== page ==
Me: So are we done here? Are we good? 
Consul: Yup. Have a good day. 

And I left the window. Three days later and I received my US Visa with 10 years multiple entry! 

US Visa Article

Reading the transcript from my interview sounded like I was there for a long time but I timed and we talked for not more than 4 minutes. The key is to sound as relaxed as possible. If you are not hiding anything, you don't have any reasons to be super nervous, right? 

To be honest though, my heart was beating fast when my priority number flashed on the screen. My brains was busy that I didn't notice I arrived at her window from my seat. Maybe because I had seen a lot of people whose applications have been denied before I was called. 

Picking up a few things from my experience and from several others that I overheard that day, here are some tips on how to ace, if not make it through, your Visa interview. I'd like to emphasize that these tips are for B1/ B2 or tourist applications only. I don't know the process for other types of visas. 

1.  Give them enough reasons that you are really going back home

Rehearse it from filling up your DS-160 online to while waiting for your turn in the embassy. Their concern is for you to not overstay so you should provide them reasons why you won't do that. 

In those moments that I heard consuls denying visas, they often said that they have not seen any significant socio-economic ties that would make the person go back to the Philippines. Think of something important here that you don't wanna leave: family, work, school, properties, businesses, an organization, boyfriend/ girlfriend and even a pet.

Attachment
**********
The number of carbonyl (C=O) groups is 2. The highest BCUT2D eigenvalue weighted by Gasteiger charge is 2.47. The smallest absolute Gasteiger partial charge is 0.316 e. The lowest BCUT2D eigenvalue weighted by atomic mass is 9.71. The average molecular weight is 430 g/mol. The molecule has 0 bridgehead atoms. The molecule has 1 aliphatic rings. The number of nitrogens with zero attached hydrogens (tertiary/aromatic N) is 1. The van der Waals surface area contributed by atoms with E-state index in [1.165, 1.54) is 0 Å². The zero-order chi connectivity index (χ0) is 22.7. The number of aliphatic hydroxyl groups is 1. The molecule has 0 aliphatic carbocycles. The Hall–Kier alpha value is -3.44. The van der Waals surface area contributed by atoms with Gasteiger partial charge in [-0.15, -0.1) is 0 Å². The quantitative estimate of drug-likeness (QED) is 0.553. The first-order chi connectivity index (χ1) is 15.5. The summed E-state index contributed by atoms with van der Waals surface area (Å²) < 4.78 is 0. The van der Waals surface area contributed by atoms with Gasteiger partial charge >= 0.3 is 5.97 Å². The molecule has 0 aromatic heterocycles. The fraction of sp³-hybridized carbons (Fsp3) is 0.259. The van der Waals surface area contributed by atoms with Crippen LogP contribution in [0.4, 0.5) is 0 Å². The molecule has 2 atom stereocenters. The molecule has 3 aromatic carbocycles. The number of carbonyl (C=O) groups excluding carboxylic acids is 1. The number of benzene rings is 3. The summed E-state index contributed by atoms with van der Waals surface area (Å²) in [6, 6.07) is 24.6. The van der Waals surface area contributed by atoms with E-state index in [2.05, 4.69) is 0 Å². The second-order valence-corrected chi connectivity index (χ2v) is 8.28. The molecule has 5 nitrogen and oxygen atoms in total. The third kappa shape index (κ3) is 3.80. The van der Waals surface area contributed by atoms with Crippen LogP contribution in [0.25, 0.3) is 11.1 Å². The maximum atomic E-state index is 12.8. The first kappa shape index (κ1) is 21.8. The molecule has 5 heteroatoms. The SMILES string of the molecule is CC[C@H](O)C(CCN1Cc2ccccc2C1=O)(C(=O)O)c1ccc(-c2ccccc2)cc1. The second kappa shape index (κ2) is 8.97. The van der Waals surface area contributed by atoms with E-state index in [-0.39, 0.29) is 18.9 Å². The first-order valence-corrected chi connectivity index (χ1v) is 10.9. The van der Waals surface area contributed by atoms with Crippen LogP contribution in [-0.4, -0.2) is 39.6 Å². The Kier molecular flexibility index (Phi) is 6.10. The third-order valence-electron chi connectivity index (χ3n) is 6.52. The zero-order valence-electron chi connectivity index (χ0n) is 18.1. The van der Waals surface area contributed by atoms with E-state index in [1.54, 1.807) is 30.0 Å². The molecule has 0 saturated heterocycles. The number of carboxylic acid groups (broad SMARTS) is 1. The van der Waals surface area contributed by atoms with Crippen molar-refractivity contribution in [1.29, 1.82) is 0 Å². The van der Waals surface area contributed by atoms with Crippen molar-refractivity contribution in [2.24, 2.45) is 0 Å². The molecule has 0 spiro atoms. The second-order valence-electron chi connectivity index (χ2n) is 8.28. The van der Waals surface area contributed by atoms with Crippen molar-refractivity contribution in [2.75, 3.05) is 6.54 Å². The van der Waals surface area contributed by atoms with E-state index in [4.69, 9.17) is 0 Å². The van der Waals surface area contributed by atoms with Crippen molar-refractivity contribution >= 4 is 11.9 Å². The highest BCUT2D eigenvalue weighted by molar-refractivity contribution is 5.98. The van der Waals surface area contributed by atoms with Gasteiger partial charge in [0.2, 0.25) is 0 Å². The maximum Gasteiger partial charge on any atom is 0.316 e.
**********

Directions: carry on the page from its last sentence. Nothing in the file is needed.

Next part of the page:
There was this lady, in her late 60's I suppose, who wanted to go to the US to visit her son. She said her son is a doctor at a hospital in Seattle. If you would think about it, she would be approved easily since her son is paid very well and he would be able to support her financially. But what she applied for is a tourist Visa, not permanent residency. She would still be required to go back. 

When she was asked how long will she stay in the US, she said for 3 weeks and would depend on her son if he would want her to stay longer. That's a red flag right there. You have to be certain about your length of stay. She left the counter with a blue slip and her passport. If you are approved, the embassy will keep your passport so they can put your visa. Sad. :'( 

2. Be consistent. If you are not comfortable with your English, speak slow. 

If you think you can breathe fresh air now that you have completed your DS-160 and can forget everything you've entered there, don't be very comfortable. The consul will be asking you those questions again and they are so concerned about consistency. If you did not enter false information, you won't be mixing up things supposedly. But I know that sometimes our nervousness gets the best of us so just relax and try to keep your details on top of your head. 

Areas of high concern would be length of stay, date of return to home country, who would spend for the trip, purpose of travel and if there are family/ relatives in the US and in the Philippines. 

The consul in window 8 knows how to speak Tagalog and so she tried to be clear with her question with one applicant. "You said in English that you don't have grandchildren left in the Philippines and all migrated in the US. May apo pa kayo dito sa Pilipinas, tama?" Her English accent was very obvious but what's more obvious was she becoming impatient. Her question was misleading too. The woman, who was also looking uncomfortable, said "tama". 

You should know what happened next. Unfortunately, you have to speak English in the embassy and you can't request for a translator of some sort. Be honest and tell the consul right away that you're not so proficient in speaking English. The consul should understand. 

3. Don't overprice 

One of the very important concerns in applying for a tourist visa is your financial standing. It make sense because you need resources to fund your trip. But like anything else, be honest. You don't need to try so hard to impress the consul.